Marijuana legislation is on both sides of the Idaho Statehouse this week, one asking for medical permission, the other’s a constitutional ban.
Passing on a party-line 6-2 vote in the Senate State Affairs Committee Jan. 29, Senate Joint Resolution 101 would ban all psychoactive drugs not already permitted in the state. While the legislation would include heroin, cocaine, and methamphetamine, the main concern during public hearings was marijuana.
Neighboring states of Washington, Oregon, Montana, and Nevada all have legalized recreational and medical marijuana. Others like Utah allow for medicinal prescriptions, and Wyoming permits low-level THC, predominantly CBD based products. CBD (Cannabidiol) is an active ingredient in cannabis (marijuana) but is also derived from hemp plants and commonly used for medicinal purposes.
Presently, Idahoans can purchase CBD products in the state, but they cannot contain THC trace.
“People do need to understand that we’re not trying to make anything illegal with the amendment that isn’t already illegal,” Sen. Mary Souza, R-Coeur d’Alene, said. “I’m a supporter of the amendment for keeping our drug laws as they are. We’re not changing anything. We’re keeping the status quo.”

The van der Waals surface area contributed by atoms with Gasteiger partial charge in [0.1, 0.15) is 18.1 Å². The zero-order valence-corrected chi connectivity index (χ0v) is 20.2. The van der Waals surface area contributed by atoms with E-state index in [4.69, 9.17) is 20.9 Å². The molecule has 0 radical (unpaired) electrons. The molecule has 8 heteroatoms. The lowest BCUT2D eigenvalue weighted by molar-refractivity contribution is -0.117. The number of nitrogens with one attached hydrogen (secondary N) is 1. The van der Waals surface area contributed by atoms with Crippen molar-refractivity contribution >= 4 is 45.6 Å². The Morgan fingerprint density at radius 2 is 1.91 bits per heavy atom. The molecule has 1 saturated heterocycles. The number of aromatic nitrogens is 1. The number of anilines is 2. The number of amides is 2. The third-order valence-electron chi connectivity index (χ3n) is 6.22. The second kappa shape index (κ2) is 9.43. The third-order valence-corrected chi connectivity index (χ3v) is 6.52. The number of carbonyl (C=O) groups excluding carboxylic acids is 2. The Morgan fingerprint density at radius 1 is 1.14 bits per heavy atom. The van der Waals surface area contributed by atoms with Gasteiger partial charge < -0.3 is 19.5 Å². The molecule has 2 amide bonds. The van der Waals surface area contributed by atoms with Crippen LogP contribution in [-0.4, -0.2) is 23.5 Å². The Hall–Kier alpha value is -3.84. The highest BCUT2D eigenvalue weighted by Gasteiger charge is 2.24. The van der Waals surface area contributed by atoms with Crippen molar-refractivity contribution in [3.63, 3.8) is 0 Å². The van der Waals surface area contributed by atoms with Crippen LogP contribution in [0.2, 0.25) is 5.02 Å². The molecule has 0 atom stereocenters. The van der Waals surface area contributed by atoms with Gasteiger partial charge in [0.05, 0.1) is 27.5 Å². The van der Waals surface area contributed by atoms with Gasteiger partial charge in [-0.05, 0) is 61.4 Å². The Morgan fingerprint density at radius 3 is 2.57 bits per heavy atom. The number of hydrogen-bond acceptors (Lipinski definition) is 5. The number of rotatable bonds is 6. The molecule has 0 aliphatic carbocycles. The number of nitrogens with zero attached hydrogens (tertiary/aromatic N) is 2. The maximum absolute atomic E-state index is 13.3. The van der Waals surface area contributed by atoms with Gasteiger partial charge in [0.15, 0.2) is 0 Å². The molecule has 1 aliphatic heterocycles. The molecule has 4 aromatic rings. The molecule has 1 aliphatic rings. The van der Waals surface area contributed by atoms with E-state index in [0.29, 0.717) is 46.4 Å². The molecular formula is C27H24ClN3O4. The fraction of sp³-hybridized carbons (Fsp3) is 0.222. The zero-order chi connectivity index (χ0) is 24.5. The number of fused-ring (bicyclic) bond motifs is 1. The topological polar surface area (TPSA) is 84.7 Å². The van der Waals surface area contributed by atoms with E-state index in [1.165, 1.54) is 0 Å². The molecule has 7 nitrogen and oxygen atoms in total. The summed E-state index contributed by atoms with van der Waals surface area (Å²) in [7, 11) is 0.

The joint resolution just had its first reading on the Senate floor, where it would need a two-thirds majority vote before heading into House committees. Rep. Paul Amador, R-Coeur d’Alene, said that he doesn’t support SJR 101 and doubts it will make it past the house.
“SJR 101 does not just ban the legalization of marijuana in Idaho,” Amador said. “It inserts a federal agency, the Food and Drug Administration, directly into the Idaho constitution and prevents any future changes to our drug laws, including possible changes to medical treatments.”
If approved by both, the resolution would become a constitutional amendment that Idahoans would vote on in the November 2022 general election.
Support for CBD